Even over the last three years, the IT landscape has changed dramatically.
New models of service delivery, a greater array of products, and an emphasis on mobility and services-based approaches have brought big changes.
It’s been a boon for small and mid-sized businesses, which now have access to an increasing number of solutions targeted specifically at them.
It’s a far cry from when I first started in the industry, when, for SMEs, reliable and high-quality ICT solutions were so scarce that they virtually did not exist.
But amid all the fanfare around new services and solutions, it’s useful to pause and remind ourselves about what, as businesses, we’re seeking when we use information technology.
How should we think about IT?
An integral part of business
You don’t need to be an oracle to realise the central role that IT now plays in almost all aspects of not only business, but also life more broadly.
Consumers, customers and clients want the businesses they deal with to engage and interact with them effectively and efficiently. Increasingly, what that boils down to is technology – not only customer-facing technology but also the behind-the-scenes systems and services that drive business results.
Today, business and technology should rarely be considered in isolation. Make sure that you’re always thinking of them as part of the same thought bubble.
A source of competitive advantage
Do with IT what your competitors can’t, and the marketplace will have good reason to deal with your business.
IT remains a powerful source of competitive advantage.
Think about the opportunities that exist to provide better, faster or more responsive services, then question how IT can solve them.
Something that works
It used to be that SMEs had to rely on sole-operators and small IT shops to deliver their IT services. As a result, they endured constant IT headaches and high rates of failure.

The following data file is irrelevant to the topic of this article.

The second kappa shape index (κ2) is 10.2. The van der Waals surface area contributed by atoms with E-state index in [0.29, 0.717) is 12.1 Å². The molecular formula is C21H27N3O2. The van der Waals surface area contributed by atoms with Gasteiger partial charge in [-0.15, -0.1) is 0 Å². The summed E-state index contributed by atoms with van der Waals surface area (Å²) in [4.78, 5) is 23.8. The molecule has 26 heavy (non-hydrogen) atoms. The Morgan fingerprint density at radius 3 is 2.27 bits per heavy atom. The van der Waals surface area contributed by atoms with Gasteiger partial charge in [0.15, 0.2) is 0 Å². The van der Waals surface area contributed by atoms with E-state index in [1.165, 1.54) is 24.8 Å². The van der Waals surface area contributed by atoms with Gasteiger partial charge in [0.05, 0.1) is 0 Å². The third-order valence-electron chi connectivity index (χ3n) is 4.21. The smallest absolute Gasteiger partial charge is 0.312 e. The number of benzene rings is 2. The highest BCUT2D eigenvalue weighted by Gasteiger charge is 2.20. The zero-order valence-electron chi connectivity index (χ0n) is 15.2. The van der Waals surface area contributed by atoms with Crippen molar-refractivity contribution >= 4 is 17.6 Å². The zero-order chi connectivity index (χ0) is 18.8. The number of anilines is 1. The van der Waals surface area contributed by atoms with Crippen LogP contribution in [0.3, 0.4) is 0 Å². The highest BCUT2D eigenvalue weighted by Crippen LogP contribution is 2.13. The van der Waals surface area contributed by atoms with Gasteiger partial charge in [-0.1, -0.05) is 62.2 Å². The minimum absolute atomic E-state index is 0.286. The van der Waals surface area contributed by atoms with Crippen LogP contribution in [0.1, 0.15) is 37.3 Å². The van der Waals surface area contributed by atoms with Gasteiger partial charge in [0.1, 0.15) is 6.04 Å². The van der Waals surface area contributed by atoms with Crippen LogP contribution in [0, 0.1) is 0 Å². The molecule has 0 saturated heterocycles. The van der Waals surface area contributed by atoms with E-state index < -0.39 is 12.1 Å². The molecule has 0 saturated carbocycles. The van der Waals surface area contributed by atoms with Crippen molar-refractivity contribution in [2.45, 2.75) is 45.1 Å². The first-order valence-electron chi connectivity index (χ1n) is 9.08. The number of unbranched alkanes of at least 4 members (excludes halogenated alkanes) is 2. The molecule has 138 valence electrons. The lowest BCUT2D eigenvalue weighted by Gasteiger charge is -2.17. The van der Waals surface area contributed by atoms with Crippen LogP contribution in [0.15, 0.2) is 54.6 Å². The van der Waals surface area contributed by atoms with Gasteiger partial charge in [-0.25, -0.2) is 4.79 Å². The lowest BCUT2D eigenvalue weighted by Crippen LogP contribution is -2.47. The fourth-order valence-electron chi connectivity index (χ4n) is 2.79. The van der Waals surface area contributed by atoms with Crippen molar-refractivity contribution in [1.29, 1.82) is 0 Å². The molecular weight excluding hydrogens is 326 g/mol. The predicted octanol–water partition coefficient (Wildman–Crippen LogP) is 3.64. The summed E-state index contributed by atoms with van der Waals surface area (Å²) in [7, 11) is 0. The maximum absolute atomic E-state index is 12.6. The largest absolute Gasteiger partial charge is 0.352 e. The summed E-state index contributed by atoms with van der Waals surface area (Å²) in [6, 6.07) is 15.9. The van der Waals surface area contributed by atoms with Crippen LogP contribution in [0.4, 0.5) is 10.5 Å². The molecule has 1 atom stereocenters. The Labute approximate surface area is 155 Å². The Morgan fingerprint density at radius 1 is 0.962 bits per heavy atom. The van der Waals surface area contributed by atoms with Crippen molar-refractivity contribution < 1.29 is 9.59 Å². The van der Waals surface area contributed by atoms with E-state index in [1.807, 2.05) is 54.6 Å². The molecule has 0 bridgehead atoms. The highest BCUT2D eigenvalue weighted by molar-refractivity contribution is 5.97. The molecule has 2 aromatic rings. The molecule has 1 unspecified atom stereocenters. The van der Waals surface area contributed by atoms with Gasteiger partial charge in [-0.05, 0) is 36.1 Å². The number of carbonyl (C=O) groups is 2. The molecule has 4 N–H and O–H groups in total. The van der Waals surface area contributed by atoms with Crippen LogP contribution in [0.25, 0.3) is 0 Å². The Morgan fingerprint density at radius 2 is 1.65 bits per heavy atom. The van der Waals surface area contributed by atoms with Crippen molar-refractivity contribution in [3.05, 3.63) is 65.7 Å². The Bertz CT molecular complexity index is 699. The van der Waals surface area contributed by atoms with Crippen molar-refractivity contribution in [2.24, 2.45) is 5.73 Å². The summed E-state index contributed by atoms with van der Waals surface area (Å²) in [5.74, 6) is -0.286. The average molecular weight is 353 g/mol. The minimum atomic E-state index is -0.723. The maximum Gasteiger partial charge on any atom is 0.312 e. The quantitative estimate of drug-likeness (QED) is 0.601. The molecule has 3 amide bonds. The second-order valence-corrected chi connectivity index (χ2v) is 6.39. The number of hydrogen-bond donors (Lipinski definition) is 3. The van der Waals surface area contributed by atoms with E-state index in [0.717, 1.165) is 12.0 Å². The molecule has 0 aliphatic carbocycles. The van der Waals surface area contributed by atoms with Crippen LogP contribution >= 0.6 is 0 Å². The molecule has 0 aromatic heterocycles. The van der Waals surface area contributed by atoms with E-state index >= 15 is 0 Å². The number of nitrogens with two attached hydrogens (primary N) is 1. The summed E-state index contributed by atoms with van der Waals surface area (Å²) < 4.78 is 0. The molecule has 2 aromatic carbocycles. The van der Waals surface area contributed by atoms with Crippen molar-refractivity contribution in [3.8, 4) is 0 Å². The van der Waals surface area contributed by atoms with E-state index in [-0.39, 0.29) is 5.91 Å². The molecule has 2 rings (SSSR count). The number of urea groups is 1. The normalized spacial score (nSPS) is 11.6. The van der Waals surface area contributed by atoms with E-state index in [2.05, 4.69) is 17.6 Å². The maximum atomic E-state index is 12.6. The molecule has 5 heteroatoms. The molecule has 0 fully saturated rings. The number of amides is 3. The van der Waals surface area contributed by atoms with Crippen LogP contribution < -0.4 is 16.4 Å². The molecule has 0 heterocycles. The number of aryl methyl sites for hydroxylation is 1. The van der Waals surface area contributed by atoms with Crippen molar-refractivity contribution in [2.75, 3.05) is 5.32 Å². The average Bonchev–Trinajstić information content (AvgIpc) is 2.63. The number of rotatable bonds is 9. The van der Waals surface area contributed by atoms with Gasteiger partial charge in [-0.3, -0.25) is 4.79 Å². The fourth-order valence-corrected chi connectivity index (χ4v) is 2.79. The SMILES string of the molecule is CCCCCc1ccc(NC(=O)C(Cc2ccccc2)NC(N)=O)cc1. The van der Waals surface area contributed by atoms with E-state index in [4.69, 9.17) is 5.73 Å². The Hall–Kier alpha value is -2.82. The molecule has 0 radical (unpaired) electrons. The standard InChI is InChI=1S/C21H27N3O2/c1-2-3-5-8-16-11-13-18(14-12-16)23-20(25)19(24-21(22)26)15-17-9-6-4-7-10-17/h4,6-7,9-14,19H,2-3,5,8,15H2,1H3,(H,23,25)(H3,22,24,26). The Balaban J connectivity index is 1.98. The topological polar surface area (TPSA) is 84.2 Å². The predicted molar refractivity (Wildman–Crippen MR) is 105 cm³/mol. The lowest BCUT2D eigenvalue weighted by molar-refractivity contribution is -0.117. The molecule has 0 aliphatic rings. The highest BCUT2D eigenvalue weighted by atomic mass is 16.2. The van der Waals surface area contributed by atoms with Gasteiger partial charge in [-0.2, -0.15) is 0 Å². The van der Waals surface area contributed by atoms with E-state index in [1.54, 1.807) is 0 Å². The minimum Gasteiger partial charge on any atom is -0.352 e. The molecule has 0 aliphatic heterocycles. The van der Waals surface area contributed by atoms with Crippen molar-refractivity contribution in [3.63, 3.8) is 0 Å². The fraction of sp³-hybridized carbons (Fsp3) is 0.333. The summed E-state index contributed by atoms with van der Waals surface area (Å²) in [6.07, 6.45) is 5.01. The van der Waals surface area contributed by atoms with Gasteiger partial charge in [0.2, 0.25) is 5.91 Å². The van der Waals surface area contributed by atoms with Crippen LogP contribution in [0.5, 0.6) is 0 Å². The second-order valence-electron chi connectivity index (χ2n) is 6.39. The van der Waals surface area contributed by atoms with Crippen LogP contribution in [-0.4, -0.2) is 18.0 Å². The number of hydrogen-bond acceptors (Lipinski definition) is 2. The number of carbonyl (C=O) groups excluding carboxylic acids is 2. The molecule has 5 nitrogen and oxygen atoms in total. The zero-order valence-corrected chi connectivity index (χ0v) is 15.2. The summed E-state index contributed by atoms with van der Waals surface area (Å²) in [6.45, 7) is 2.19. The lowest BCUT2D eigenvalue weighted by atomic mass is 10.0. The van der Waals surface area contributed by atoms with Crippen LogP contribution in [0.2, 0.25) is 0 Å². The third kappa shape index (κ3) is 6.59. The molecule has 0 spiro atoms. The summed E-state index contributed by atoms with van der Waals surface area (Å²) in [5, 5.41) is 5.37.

Thankfully, that’s not the case anymore. Innovations such as service-level agreements (SLAs), as well as the growing number of cloud-based software and infrastructure services mean that your business should now be thinking of IT as something that can be relied on. If you currently don’t, consider finding a new provider.
A way to be more flexible
Predictions of GFC Mark II understandably make businesses nervous about new investments. One of the important progressions in information technology, however, has been its commercial (as opposed to technological) flexibility.
With so many IT solutions and services available via pay-as-you-go pricing, the capital expenditure stresses of new projects are much less. In addition to the chance to scale up as you grow, such services also provide the flexibility to scale down in a slowing economy.
Make sure that the majority of your IT spend is Opex (operating expenditure), not Capex (capital expenditure).
A way to be more efficient
From streamlined processes to higher levels of automation and mobility, IT can turbo-charge your business.
Exactly how depends on what you need, but you might consider faster communications via intranet or unified comms systems, better integration between your point-of-sale and backend systems, or mobile solutions for anywhere/anytime access to your applications.
As I wrote last month, return-on-investment can be a useful tool in deciding which way to head.
The number and quality of IT solutions for SMEs continues to grow. What’s important, however, is how businesses use them. To make the most of what they can do, take the time to think carefully about where and how technology features on your business agenda.
Dave Stevens is MD, Brennan IT
(This blog post was first published on the SmartCompany website on March 01 2012).